Fast forward a few years, and I was acting out in a massive way. Looking back, I know it was because I couldn’t say they one thing I needed to say. I lied almost constantly, I wore black, I had no interest in the way I looked (in fact I actively tried to make myself look ugly so that he wouldn’t want to come near me). I stole from my parents, I fought with my siblings, and I did all the things children do when they act out. I know my parents (the whole family, in fact) really struggled to cope with the way I was behaving. Worse than that, because I simply didn’t know how to deal with what was happening, I started overdosing. If you have read this blog before, you may be aware that my overdosing got so bad that I now have to live with half of my liver damaged beyond repair.

Despite my parents desperately trying to get me help (despite not knowing all of the problem at that point) they were met by near continuous brick walls. It very nearly broke them completely. Skipping forward a few years again, I finally got round to telling a family member  what had happened to me. It was at that point the family member said it had happened to them too.

We spoke to the police, we both did video interviews, and the end result was the offender getting nothing more than a caution and a few years on the sex offenders register. We were fortunate enough to have a lovely Police Officer who was very kind to us. She was honest about what the process would entail, and she even came to see me again a few years later when my name was passed across her desk for something else.

I have been to counselling session piled upon counselling session, I have been to therapy, had a forensic examination of my head (that was fun), attended group therapy, got help from a Charity that helps disadvantaged youths, started speaking out about what happened, and about mental health problems in general. At the end of the day, despite the hardships (and there are a lot of them) I have been able to do some pretty amazing things. I was even nominated for a Pride of Britain award and was nominated to be a Young Persons Ambassador.

But there is no happy ending to this story. Not yet anyway. I still have nightmares. There are some nasty physical side effects, I cannot orgasm with anyone other than myself, I don’t particularly like being touched, I don’t enjoy intimacy, I over react to the small things. I nearly fell apart this year because my daughter turned 6 because I was so scared something bad would  happen to her. I can’t relax properly, I see danger in everything.  I don’t trust people, I suffer massively with guilt (I hate myself for not speaking out sooner, saving my sister). And I doubt everything. I had a friend kill herself shortly after my daughter was born, and I wonder if she did it because the same thing happened to her (the family friend was in her life too, in a very similar capacity… friends with an older sibling). I have to watch my family live with the consequences of what has happened. One of the biggest things is that I can’t look after my daughter, so she lives with my parents. Something they struggle with too. And they have to watch me suffer, they know when I am in pain and they know they can’t stop it.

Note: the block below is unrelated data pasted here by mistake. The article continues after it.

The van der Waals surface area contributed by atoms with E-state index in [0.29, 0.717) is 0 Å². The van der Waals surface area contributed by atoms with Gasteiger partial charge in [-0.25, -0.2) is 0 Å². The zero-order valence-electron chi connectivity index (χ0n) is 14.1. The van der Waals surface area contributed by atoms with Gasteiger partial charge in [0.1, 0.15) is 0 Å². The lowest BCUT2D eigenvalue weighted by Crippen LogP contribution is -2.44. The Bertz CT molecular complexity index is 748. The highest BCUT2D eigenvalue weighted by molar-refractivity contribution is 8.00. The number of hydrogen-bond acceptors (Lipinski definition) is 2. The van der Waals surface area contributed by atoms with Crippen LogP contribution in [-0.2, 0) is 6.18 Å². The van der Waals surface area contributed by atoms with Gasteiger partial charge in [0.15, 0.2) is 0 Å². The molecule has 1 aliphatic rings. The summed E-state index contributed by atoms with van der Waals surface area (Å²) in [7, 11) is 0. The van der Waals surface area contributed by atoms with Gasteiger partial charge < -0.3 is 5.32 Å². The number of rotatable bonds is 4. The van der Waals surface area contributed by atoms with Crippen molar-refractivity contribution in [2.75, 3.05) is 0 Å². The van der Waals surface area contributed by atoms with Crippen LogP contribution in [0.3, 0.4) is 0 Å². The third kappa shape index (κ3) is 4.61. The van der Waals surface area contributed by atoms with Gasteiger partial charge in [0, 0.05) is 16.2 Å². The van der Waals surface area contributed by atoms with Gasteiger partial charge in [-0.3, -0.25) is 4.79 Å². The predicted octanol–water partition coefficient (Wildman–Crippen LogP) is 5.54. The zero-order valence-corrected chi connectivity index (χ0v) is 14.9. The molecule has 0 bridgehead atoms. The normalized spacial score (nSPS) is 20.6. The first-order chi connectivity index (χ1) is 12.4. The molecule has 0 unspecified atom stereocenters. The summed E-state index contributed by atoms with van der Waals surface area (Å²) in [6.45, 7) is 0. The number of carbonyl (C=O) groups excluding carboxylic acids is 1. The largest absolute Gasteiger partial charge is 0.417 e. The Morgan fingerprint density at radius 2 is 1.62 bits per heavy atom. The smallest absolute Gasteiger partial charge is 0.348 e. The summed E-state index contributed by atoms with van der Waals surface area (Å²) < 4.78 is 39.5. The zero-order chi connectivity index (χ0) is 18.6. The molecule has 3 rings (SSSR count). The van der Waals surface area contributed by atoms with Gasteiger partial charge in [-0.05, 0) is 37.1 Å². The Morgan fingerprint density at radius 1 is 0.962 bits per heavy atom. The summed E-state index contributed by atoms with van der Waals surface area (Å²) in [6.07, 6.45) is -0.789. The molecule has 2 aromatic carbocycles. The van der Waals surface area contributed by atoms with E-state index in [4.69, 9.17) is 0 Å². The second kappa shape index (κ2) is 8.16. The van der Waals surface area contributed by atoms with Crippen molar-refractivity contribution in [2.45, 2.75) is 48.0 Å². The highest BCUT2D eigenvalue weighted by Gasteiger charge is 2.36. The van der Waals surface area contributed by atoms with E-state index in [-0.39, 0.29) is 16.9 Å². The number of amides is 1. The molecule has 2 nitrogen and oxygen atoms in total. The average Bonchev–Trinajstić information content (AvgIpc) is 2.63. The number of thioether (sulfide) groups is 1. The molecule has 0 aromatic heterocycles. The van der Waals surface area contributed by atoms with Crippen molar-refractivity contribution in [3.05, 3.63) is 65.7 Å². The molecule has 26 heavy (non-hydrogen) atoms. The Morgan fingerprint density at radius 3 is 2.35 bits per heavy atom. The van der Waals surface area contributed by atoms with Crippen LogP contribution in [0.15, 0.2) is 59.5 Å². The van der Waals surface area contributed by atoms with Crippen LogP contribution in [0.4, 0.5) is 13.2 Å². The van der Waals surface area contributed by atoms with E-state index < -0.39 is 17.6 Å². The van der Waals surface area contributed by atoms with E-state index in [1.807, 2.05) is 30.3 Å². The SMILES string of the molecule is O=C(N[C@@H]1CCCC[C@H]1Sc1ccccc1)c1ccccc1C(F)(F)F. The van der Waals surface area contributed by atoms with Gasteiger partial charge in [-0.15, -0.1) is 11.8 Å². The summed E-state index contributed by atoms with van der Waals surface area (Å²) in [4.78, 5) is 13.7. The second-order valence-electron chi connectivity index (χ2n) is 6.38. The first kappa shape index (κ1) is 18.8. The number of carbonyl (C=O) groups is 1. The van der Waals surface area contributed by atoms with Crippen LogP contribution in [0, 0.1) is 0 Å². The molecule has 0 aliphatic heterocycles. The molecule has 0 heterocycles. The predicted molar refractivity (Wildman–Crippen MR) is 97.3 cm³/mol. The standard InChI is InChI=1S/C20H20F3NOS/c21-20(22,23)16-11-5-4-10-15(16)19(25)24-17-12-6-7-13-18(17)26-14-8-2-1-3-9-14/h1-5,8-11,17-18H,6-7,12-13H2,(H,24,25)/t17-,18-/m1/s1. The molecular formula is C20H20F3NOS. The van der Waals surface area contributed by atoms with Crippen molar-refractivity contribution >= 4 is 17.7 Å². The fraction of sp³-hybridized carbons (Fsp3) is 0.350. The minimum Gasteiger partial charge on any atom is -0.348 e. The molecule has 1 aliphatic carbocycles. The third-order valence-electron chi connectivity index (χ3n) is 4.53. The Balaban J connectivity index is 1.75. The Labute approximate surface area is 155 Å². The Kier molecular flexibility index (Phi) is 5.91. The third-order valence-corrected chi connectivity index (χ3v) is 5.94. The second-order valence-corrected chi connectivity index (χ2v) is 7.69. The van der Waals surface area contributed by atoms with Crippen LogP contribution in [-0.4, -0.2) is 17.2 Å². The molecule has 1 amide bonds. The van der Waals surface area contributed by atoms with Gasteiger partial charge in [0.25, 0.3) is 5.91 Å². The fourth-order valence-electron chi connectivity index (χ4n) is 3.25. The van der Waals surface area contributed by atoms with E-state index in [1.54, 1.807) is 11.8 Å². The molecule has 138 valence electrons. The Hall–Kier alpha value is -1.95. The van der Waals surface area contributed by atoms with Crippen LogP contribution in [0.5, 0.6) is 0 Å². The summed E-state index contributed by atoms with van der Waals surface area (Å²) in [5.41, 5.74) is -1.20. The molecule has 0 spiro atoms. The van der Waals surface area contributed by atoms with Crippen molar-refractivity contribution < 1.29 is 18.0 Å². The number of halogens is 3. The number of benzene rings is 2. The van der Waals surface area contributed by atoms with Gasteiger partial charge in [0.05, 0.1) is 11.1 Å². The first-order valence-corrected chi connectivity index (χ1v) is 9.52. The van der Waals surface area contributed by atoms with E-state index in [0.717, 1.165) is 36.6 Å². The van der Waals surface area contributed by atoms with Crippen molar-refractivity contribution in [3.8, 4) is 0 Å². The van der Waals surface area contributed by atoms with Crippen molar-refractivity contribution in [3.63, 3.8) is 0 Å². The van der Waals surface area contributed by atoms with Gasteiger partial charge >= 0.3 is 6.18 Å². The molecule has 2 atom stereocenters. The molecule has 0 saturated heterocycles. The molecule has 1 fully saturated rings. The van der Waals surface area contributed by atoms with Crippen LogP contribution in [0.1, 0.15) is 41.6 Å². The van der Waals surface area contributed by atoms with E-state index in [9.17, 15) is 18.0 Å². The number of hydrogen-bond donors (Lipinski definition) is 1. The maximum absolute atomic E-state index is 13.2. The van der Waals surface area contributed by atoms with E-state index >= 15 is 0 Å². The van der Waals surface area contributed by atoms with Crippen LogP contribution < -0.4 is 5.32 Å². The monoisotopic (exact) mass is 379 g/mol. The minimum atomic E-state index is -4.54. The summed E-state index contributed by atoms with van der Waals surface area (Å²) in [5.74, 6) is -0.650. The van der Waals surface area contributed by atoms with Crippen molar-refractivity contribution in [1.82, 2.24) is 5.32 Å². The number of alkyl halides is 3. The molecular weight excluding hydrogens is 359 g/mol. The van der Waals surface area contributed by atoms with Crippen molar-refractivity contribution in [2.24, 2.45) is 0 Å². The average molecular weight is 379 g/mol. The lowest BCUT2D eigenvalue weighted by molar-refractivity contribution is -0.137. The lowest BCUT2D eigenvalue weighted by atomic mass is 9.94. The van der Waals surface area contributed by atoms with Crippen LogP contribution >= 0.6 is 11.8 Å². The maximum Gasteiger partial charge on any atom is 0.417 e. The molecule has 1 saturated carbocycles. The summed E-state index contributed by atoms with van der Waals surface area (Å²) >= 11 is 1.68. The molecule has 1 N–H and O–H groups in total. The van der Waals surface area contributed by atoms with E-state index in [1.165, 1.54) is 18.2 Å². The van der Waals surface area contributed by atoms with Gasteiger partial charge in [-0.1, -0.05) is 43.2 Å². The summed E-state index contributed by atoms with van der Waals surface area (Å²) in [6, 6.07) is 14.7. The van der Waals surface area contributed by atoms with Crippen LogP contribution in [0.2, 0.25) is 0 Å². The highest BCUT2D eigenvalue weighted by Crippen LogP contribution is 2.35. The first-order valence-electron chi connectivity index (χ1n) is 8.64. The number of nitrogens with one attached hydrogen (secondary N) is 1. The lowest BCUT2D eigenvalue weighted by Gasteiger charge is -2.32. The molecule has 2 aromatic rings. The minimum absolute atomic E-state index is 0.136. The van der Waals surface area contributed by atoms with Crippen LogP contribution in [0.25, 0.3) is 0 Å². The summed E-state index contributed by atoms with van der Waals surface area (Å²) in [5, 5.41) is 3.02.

Believe it or not, I am one of the lucky ones. I have a very, very supportive family (even if they do despair sometimes).  They would all move heaven and earth if they thought it would help me. They have made it their business to learn about the mental health problems I have, and they have had to spend a long time learning about me (I change all the time)… they know when they can push me, when to back off, what to talk about and what to keep quiet. There was no manual to teach them that, it was hard work and a lot of desperately trying to see things from my point of view.

Sometimes things aren’t what they seem. Sometimes there is a reason when children act out. Sometimes there are things you simply wont be able to understand. But the best thing you can do for your children is to keep the lines of communication open always. Let them know that certain parts of their bodies are private and that no one else can touch them, and do it in a way that doesn’t scare them.

There are lots of scary things out there. Most of them are far closer than you think. Being aware of the dangers you face is a good thing, you can then act in an appropriate way. And if you happen to be a little neurotic like me, having people around you that can tell you when you are moving from protective to restrictive in a negative way will help keep you grounded.